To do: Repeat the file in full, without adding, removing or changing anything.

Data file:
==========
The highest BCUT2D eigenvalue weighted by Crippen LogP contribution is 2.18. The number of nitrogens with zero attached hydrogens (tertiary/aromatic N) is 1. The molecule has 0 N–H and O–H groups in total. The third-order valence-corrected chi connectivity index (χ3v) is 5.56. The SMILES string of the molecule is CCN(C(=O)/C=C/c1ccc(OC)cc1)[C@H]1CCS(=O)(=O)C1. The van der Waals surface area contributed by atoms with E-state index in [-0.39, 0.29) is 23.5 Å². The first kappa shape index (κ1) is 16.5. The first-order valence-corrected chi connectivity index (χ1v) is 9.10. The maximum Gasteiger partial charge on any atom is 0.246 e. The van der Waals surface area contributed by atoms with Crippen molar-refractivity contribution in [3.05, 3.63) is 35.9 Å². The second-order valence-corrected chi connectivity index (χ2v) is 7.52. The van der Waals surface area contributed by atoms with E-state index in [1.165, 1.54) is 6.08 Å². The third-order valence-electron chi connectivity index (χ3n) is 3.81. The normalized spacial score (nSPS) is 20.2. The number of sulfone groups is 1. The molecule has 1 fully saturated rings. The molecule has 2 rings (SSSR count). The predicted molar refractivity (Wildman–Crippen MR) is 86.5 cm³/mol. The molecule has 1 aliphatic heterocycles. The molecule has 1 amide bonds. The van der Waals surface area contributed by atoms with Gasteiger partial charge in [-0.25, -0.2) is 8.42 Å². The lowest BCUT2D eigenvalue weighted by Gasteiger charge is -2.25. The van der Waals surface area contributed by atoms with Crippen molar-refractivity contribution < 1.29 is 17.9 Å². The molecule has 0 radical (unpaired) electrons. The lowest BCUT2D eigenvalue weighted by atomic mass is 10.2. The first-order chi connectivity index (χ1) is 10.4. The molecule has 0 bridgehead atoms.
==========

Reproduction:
The highest BCUT2D eigenvalue weighted by Crippen LogP contribution is 2.18. The number of nitrogens with zero attached hydrogens (tertiary/aromatic N) is 1. The molecule has 0 N–H and O–H groups in total. The third-order valence-corrected chi connectivity index (χ3v) is 5.56. The SMILES string of the molecule is CCN(C(=O)/C=C/c1ccc(OC)cc1)[C@H]1CCS(=O)(=O)C1. The van der Waals surface area contributed by atoms with E-state index in [-0.39, 0.29) is 23.5 Å². The first kappa shape index (κ1) is 16.5. The first-order valence-corrected chi connectivity index (χ1v) is 9.10. The maximum Gasteiger partial charge on any atom is 0.246 e. The van der Waals surface area contributed by atoms with Crippen molar-refractivity contribution in [3.05, 3.63) is 35.9 Å². The second-order valence-corrected chi connectivity index (χ2v) is 7.52. The van der Waals surface area contributed by atoms with E-state index in [1.165, 1.54) is 6.08 Å². The third-order valence-electron chi connectivity index (χ3n) is 3.81. The normalized spacial score (nSPS) is 20.2. The number of sulfone groups is 1. The molecule has 1 fully saturated rings. The molecule has 2 rings (SSSR count). The predicted molar refractivity (Wildman–Crippen MR) is 86.5 cm³/mol. The molecule has 1 aliphatic heterocycles. The molecule has 1 amide bonds. The van der Waals surface area contributed by atoms with Gasteiger partial charge in [-0.25, -0.2) is 8.42 Å². The lowest BCUT2D eigenvalue weighted by Gasteiger charge is -2.25. The van der Waals surface area contributed by atoms with Crippen molar-refractivity contribution < 1.29 is 17.9 Å². The molecule has 0 radical (unpaired) electrons. The lowest BCUT2D eigenvalue weighted by atomic mass is 10.2. The first-order chi connectivity index (χ1) is 10.4. The molecule has 0 bridgehead atoms.